Musk and others have a point about one thing: The environmental benefit of fuel-cell cars won’t be fully realized if hydrogen isn’t eventually produced from renewable sources. Splitting water into hydrogen and oxygen using electricity, a process called electrolysis, from a renewable source such as solar is one option. Another is biomass conversion, the biochemical conversion of methane gas, say, from landfills into hydrogen. “There’s a high possibility that there will be many sources of hydrogen in the future, such as solar energy and even waste,” says Toyoda. Yet whether these methods will ever be cost-competitive with gasoline and diesel is unclear.
Every fall, Toyota’s top executives retreat to the towering pines and white stone courtyards of the Ise Grand Shrine on the Pacific Coast, about a four-hour train ride south of Tokyo. There, the company shows off its newest domestic models, and everyone pays homage to the Shinto sun goddess Amaterasu. This company loves its traditions, one of which is never to publicly criticize corporate elders.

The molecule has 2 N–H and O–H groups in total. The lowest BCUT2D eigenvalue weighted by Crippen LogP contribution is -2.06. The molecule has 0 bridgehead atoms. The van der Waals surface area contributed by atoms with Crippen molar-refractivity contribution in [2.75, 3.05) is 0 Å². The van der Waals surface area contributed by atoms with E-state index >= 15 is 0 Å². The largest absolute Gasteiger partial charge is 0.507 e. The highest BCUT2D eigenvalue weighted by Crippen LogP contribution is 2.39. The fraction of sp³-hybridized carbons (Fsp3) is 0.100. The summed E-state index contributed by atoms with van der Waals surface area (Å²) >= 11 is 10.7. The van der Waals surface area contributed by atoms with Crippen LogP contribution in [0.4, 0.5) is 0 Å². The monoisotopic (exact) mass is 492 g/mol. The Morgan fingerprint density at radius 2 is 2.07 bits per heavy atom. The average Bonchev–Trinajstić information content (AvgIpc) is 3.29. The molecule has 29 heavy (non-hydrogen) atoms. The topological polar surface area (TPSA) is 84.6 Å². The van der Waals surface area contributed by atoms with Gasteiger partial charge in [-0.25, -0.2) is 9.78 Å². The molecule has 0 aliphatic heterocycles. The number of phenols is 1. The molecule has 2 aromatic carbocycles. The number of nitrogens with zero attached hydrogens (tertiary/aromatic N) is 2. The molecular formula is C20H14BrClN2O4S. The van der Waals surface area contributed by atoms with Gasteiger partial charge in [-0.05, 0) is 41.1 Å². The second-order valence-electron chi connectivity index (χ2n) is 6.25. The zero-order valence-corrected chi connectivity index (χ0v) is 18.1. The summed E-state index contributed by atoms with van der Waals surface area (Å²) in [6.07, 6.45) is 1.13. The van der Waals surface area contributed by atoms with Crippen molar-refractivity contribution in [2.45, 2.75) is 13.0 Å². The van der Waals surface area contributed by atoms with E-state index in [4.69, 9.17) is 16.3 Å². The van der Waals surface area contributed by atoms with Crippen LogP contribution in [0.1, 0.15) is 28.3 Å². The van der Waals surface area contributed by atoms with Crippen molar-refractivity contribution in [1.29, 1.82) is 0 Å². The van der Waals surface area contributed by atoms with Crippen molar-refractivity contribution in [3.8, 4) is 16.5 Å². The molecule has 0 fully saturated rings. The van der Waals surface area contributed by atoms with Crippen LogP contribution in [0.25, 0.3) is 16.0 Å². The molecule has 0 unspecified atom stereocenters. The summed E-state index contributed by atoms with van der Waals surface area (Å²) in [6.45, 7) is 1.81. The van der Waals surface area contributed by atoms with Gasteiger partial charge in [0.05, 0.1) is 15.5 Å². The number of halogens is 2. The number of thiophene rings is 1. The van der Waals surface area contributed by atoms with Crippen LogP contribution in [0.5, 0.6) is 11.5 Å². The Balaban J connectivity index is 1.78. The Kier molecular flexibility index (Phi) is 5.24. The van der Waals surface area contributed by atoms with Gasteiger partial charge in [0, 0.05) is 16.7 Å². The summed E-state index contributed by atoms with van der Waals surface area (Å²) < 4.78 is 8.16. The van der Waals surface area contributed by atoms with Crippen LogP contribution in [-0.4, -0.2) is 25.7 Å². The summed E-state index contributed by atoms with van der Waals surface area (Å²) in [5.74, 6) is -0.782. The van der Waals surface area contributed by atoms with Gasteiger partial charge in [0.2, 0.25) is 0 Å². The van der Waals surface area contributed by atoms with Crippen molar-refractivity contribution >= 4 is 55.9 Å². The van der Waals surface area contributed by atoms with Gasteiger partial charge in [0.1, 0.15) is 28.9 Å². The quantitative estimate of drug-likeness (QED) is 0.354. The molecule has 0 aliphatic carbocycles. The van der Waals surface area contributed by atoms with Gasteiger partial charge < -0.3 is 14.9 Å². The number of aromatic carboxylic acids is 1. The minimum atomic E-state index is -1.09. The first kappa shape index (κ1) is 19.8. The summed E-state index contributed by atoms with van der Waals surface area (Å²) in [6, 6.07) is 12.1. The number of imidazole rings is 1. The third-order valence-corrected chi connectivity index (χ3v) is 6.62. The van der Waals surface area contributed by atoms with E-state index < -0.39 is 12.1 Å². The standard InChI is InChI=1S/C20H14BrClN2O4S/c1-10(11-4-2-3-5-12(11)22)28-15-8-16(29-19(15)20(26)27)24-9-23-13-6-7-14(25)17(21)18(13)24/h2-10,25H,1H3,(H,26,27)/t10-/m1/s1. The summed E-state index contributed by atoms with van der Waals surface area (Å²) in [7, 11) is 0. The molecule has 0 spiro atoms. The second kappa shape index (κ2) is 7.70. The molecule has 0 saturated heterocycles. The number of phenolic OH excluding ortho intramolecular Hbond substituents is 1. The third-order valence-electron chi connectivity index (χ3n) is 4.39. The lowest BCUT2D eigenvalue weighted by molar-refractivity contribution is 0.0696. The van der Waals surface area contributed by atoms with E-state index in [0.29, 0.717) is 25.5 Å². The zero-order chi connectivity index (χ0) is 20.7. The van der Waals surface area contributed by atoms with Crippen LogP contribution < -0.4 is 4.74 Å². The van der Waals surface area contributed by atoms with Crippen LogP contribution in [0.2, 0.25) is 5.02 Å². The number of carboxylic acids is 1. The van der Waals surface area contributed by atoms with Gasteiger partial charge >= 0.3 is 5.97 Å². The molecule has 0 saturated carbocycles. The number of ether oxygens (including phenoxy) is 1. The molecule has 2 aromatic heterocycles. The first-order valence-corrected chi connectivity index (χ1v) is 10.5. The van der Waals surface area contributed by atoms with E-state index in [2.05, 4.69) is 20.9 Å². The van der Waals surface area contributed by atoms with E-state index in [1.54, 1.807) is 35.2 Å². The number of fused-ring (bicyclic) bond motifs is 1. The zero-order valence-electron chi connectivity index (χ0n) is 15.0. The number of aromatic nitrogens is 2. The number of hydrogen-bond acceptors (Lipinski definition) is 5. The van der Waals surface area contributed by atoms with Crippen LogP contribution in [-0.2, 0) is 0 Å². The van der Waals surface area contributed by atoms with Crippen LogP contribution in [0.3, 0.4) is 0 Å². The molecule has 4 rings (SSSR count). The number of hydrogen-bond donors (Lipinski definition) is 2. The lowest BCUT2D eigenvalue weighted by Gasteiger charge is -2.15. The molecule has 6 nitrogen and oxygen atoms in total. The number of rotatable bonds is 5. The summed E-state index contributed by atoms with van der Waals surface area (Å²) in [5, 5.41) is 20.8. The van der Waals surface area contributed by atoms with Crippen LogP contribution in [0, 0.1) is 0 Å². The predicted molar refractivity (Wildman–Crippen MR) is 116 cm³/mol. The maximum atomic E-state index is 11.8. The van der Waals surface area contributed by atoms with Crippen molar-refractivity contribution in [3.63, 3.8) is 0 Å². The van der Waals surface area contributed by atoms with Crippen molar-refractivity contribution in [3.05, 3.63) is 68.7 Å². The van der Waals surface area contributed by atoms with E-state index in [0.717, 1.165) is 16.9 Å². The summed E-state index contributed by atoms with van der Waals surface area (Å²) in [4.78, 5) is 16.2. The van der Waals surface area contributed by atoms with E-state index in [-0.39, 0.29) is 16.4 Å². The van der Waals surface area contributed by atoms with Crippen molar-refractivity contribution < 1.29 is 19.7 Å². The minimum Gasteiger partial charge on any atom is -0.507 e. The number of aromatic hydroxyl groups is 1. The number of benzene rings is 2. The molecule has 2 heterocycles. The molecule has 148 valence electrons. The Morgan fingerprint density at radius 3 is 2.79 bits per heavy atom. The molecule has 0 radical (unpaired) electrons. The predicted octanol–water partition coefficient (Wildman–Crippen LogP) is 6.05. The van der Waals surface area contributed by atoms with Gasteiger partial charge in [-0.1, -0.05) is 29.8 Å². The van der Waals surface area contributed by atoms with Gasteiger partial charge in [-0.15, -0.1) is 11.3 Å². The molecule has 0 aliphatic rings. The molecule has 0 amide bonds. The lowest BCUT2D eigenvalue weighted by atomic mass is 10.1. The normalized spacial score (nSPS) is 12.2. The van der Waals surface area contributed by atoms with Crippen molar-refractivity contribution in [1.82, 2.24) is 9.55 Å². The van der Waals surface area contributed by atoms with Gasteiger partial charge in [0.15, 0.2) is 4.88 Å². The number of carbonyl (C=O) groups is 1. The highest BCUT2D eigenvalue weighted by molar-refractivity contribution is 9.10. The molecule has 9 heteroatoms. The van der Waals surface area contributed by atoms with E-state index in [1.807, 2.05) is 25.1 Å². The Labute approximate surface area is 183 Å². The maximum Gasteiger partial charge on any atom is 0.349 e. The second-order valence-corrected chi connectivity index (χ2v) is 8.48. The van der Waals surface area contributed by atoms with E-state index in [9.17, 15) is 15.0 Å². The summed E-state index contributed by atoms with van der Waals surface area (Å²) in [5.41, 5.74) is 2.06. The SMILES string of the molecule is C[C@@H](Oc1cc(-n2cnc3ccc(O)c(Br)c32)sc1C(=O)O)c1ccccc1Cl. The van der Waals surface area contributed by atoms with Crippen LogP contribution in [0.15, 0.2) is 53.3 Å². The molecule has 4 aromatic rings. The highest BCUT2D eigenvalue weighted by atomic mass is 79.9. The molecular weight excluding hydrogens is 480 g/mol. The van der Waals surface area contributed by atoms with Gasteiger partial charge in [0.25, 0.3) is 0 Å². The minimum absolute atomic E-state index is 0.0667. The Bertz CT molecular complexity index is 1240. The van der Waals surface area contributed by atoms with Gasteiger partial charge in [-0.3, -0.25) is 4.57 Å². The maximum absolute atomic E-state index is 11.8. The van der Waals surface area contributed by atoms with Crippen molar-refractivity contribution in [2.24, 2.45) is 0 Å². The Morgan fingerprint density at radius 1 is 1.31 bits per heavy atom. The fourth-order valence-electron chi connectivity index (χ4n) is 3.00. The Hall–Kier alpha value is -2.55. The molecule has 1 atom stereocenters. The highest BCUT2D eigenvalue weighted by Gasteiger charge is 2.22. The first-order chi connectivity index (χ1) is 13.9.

Such restraint wasn’t shown in one of his first media appearances as president, where Toyoda sounded a little like a Greenpeace activist when he said that his company had fallen prey to “the hubris of success” and the “undisciplined pursuit of more.” That didn’t reflect well on his three nonfamily immediate predecessors—Hiroshi Okuda, Fujio Cho, and Katsuaki Watanabe.
That was in October 2009, when the industry was reeling from the financial crisis and five months after Toyota had reported a 5.5 billion yen loss. The company also became the target of U.S. regulatory scrutiny after multiple deaths were attributed to accidents involving unintended acceleration of its cars, leading to the eventual recall of 10 million vehicles over two years.
When Toyoda made an emotional apology before Congress in February 2010, he placed partial blame for the recall crisis on Toyota’s aggressive growth during the previous decade. Yet a quality review, ordered up by Toyota and led by American safety experts, concluded the problems ran deeper. The company’s slow response to acceleration problems dating back to 2002 owed much to its insularity, even arrogance. The internal review noted that Toyota was slow to respond to feedback from outside, including customers. In March, Toyota paid a $1.2 billion penalty to settle a U.S. government criminal probe into safety issues at the company.